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“Co-Development Opportunities with Oil & Gas and Renewable Projects”


The world is witnessing an energy transformation towards clean and renewable energy sources. This transformation is driven mainly by digitalization and innovation, According to numerous estimates, the proportion of renewable energy sources of the global energy consumption could reach 15 to 20 percent by the middle of the 21th century.

The reasons behind this transition include mainly concern of diminishing producible volumes of hydrocarbon resources (due to reduction of exploration activities and narrowing number of hydrocarbon basins with “easy” and conventional resources), the obligations to follow Kyoto protocol and Paris agreement on reducing carbon dioxide emissions (as a by-product of hydrocarbon production and fuel utilization) signed by many countries, and the tensions from environmental groups.

Companies progressing with “Co-development” philosophy are incorporating the production of renewable energy into their portfolio ventures; investing into startups in the renewable energy field; or developing their own research and development centers in the relevant area.Myriad of opportunities as well as limitations do exist when a company is developing “well known” hydrocarbons and “lesser known” renewables simultaneously.

Review of oil majors investments in renewables :

2.1. Royal Dutch Shell

Shell mentioned a new energy investment budget of US$ 200 million per year; this was revised to up to US$ 1 billion per year at the Cambridge Energy Research Associates (CERA) week in March 2017 and further hiked to US$ 1–2 billion per year in December 2017.

2.2 Chevron:

Chevron launched a Future Energy Fund, with an initial commitment of $100 million, to invest in breakthrough technologies that enable the ongoing energy transition to a greater diversity of sources to lower carbon emissions while supplying reliable, affordable, and cleaner energy.

2.3 Total:

In September2017, a 23% stake in the French renewable company Eren, which holds a diversified asset base of more than 650 MW in wind, solar, and hydro, was acquired for $286 million with an option to buy it outright after2021.Simultaneously, Total fully acquired the French energy efficiency leader Green Flex.

In 2018, Total took 25% stake in Clean Energy Fuels Corp for $83 million to drive de-plowmen of natural gas heavy-duty trucks and to support the launch of an innovative leasing program to place thousands of natural gas heavy-duty trucks on the road.

2.4 ENI

In2015, Eni established a dedicated energy solutions department to identify and implement renewable growth opportunities. In the same year, Eni established a venture capital fund and since then engages in joint research with a number of universities to conduct research and development of promising renewable technologies and applications. The company recently formed partnerships with GE (in 2016) and with Statoil (2017) emphasizing

its growing interest in renewable energy, including offshore and onshore wind Enid’s three-pillar corporate strategy includes renewable energy as an integral part and targets to deliver 1 GW (175 MW by 2018, 320 MW by 2019, 463 MW by 2020, and1 GW by 2021) of installed renewable power capacity over the 2018 to 2021 business plan period by investing EUR 1.2 billion.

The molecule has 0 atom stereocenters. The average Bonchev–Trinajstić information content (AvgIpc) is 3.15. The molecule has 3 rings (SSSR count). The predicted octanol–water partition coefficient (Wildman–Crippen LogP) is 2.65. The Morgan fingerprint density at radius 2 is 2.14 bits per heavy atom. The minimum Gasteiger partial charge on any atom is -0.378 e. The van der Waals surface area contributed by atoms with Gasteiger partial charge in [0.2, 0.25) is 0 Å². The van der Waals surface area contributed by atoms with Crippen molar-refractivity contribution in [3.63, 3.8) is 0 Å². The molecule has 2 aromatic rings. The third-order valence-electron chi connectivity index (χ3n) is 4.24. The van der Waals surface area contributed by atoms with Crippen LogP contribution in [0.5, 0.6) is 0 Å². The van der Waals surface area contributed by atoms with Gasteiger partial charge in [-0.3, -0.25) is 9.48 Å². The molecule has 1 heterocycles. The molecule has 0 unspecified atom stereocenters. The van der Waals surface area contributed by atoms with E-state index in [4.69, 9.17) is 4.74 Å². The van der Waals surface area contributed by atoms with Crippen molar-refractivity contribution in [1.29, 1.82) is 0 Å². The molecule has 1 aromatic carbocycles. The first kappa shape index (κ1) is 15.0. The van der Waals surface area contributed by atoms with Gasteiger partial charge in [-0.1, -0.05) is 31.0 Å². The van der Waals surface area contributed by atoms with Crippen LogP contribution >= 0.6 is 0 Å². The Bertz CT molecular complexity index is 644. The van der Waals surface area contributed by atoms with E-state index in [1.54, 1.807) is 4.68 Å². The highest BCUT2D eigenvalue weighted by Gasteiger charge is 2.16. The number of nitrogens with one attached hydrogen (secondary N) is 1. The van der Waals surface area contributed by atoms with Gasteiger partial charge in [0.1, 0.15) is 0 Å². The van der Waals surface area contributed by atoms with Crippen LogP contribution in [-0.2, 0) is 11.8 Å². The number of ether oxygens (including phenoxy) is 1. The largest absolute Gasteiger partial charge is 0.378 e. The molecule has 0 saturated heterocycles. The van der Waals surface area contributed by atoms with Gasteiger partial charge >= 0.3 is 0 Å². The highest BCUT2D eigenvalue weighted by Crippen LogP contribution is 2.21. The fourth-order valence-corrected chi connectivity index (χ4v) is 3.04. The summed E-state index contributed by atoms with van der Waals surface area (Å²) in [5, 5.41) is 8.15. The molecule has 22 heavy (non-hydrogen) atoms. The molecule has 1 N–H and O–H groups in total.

BP was the first oil major to commit significant capital to renewable energy, showing high dedication towards renew-bales from 1980 to 2010 with activities in component manufacturing(solar) as well as project development (solar and wind). The company launched a $200 million campaign in 2001 to re-brand BP into Beyond Petroleum, highlighting its early envisioned transition to new sources of energy. In 2005, BP established BP Alternative Energy to consolidate its low-carbon business activities.

In 2018, BP made three investments to prepare for a low carbon future. First, the company invested $20 million into Store Dot, the Israeli developer of rapid-charging batteries. In a move following Royal Dutch Shell's New Motion purchase (see above). Second, BP made a $5 million in-vestment in Freeware, a US company developing fast-charging infra-structure for electric vehicles. Thirdly, BP bought Charge master, the UK's leading network of charging points, for more than $160 million to combine Charge master’s 6500 charging point’s network with its 1200 petrol stations and to hedge against technologies that could challenge the dominance of oilas a transport fuel.

3. Conclusion

We can divide Oil and gas company strategies regarding the energy transition as follows:

1. The oil and gas company integrates renewable energy companies into its company. Thus, creating “interoperate diffusion” of technologies, policies, and strategies between two types of entities.

2. The oil and gas company allows renewable energy projects run independently of hydrocarbon production, whereby the parent oil company is only concerned about financial wellbeing of the organization. Technological exchange in this case is limited.

3. The oil and gas company establishes its own Research and Development center on renewable and invests into it for serving its vision.